Monday, December 23, 2013

Josh’s Story: “I Wanted It Too.” A Romance with Running, from Basement Treadmill to Detroit Marathon.

Josh_performing with sax

I’ve known Joshua James for a long time.  We attended Albion College together and shared a social circle.  We even dated briefly, which makes me smile now when I think back on “that one time I dated a musician.”  After college, we lost touch as we moved in different directions.  Today, Josh is a musician and music teacher, performing and teaching in the Detroit area.  He’s a self-made runner who ran his first marathon in October, the Detroit Marathon.  Josh finished in a super-speedy 4:02:58—smokin’ fast!  We reconnected via Facebook because of the marathon, and he was kind enough to do an interview with me about his newfound love for running.

Our interview is a long one, but I think Josh tells a great story.  So grab a cup of coffee or a glass of wine, maybe some Christmas cookies, and settle in for a good read. 

Rose-Anne:  I'll start. What sparked your interest in running?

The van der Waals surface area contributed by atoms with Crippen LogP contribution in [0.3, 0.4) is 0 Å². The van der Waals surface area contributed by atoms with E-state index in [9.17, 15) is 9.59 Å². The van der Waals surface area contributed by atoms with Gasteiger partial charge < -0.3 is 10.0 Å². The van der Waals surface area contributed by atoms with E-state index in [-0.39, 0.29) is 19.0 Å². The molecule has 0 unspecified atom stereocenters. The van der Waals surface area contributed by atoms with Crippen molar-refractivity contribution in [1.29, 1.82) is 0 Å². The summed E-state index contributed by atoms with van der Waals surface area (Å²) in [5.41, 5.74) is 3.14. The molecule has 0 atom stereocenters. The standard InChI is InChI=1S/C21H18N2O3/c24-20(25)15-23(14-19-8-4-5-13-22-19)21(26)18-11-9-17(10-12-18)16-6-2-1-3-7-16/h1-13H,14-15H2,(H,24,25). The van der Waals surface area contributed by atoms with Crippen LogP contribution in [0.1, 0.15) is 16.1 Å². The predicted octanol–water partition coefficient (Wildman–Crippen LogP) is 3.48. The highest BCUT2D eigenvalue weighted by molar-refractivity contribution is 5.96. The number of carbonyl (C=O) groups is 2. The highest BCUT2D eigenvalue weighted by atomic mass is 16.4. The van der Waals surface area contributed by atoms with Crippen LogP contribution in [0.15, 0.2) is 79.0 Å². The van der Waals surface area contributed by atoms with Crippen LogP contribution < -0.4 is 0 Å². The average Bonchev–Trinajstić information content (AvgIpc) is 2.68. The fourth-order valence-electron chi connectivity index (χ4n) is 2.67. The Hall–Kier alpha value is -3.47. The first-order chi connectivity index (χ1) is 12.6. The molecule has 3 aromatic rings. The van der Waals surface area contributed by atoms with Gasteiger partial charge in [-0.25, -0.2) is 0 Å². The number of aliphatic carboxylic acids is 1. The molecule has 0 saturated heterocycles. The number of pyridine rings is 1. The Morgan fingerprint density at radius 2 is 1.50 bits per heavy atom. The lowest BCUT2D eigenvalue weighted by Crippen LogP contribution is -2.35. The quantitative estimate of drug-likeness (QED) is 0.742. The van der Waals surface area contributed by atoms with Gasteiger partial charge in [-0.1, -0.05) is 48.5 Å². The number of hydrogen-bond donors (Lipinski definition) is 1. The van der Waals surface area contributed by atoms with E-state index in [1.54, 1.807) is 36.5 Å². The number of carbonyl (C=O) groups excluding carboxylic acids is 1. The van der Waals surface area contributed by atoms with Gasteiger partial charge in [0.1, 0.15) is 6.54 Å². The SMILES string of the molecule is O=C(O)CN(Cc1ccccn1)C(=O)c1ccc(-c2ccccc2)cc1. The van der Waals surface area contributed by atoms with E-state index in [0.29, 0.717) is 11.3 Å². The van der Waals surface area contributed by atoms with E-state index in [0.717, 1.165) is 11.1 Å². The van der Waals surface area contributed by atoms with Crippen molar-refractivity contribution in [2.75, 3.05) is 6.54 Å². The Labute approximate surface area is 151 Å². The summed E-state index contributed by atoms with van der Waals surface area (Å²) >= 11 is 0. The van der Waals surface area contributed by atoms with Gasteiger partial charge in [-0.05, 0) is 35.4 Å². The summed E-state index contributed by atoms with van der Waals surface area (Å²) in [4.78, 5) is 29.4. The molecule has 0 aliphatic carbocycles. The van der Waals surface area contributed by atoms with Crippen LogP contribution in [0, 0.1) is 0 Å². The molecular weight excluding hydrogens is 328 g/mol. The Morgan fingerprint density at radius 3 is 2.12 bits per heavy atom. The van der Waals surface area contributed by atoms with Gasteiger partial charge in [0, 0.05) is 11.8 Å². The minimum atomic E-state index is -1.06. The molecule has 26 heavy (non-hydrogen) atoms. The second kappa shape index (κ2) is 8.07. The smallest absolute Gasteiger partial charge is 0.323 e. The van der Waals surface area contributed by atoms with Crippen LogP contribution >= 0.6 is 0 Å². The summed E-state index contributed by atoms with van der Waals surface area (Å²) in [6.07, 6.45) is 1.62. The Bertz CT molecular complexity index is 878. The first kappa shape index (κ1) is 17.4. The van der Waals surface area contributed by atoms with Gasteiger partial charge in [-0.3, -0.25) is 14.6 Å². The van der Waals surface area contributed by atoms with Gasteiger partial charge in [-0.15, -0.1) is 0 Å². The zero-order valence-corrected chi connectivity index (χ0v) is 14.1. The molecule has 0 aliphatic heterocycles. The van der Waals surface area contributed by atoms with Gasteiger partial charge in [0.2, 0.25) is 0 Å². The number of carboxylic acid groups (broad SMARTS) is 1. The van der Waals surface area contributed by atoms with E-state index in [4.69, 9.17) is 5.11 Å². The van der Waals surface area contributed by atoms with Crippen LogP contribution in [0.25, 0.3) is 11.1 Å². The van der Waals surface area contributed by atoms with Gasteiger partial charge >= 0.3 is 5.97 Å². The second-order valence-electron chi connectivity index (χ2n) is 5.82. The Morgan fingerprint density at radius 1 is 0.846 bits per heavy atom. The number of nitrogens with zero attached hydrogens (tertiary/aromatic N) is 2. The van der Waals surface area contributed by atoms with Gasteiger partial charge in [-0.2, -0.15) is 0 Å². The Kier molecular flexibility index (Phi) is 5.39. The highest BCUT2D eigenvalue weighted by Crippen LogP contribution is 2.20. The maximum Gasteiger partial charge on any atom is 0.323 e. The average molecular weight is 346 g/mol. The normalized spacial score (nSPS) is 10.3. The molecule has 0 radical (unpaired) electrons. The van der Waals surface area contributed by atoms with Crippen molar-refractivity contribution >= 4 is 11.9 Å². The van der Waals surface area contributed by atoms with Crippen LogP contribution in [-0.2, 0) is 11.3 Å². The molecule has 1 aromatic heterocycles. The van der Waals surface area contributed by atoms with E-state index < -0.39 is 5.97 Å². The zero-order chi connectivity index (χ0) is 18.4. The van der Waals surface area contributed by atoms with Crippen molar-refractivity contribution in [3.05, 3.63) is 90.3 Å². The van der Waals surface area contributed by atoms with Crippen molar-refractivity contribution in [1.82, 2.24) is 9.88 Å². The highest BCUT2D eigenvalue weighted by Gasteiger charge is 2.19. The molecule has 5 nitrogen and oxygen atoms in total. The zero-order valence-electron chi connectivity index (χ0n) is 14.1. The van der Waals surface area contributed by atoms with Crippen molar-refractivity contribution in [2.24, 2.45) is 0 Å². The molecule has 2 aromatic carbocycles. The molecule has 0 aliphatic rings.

Josh: Well, here's how it REALLY started.  About two years ago I was in terrible shape, and I had some pretty bad health issues.  A combination of stress at my job (teaching) coupled with a musician's lifestyle (late night gigs, food runs at 3 AM, drinking until the sun came up) left me pushing 267 pounds with terrible blood pressure and a heart arrhythmia.

I had a treadmill in the basement (from the previous homeowner), and I forced myself to start getting on it every day.  When I started, I could barely do a 12-minute mile for 10 minutes...

Rose-Anne: Yikes!  Yes, musicians are kinda famous for the health hazards of their work.